Cambridge Artist Patricia Howitt has taken the plunge.
A lawyer for 13 years, she decided last year to limit her legal work to allow more time for her art. Now she says art is consuming more and more of her time and interest.
She began drawing "probably before I could write", and has been painting part-time for years.
"It (art) is what I wanted to do most of my life and I suddenly realized if I didn't do something about it, I would never really do it."
Patricia now combines lecturing in business law at Waikato Technical Institute with her artwork. Tomorrow she'll open her first solo exhibition at the Waikato Society of Arts Gallery in Hamilton.
She says the extra time she can give to art is bearing fruit. "When you start working hard, things come to you in a more natural way. If you are coming and going in dribs and drabs, you haven't got the same flow."
Patricia took advantage of the extra time she has to allow herself freedom to experiment and moved into a freer, abstract style. "It's done a lot for me in a developmental way - and people are liking them."
She returned to "a tighter style" for some of the work for the exhibition and found the foray into abstraction gave her something extra to bring to her main line of work.
Patricia is largely self-taught. She has taken some lessons in Wellington and at the Waikato Society of Arts School of Art. Her passion for art stems from her father who she says would have been a good artist "if he'd had the time."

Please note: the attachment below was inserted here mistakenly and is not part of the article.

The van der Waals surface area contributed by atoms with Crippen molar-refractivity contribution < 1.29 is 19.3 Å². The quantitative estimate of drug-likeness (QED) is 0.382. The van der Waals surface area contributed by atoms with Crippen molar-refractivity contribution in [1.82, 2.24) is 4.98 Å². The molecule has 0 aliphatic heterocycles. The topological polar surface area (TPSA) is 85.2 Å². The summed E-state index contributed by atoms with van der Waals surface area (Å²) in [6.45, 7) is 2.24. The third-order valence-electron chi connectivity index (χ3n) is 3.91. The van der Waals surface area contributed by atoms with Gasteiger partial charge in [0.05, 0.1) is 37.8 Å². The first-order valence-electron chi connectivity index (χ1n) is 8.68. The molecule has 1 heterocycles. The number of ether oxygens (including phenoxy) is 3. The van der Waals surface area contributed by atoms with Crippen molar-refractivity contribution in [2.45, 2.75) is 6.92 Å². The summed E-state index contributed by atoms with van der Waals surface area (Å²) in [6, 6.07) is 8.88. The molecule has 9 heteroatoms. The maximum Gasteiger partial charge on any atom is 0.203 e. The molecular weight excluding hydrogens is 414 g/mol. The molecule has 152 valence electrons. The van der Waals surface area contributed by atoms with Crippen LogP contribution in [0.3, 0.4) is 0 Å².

She paints because of the enjoyment she gets from the work and also from a drive to capture the essence of things. "I get the feeling. I see something and I want to capture it and make it part of me - or me part of it."
She paints mainly in acrylics, but prefers oils. Health problems prevent her from using oils all the time.
"You can get a more sculptural effect with oils. You have to pull a few tricks with acrylics to get similar effects. But I do like acrylics because they are quicker, I'm afraid."
Subjects range from hills - she's a "long-term tramper" - to machines. Having been brought up to sculpt also, shape and volume are important. "I often find a painting is starting to work when it gets sculptural."
Work for the exhibition includes acrylics, oils, drawings and etchings.
Patricia puts her ambition simply. "I want to paint a lot and if you want to do that, you've got to make a living at it. People might call that commercialism - I think it's a great test to see if you can make a living."
She's quite convinced she's taken the right path in devoting more time to art. "It's working. It's giving me a tremendous new lease of life."
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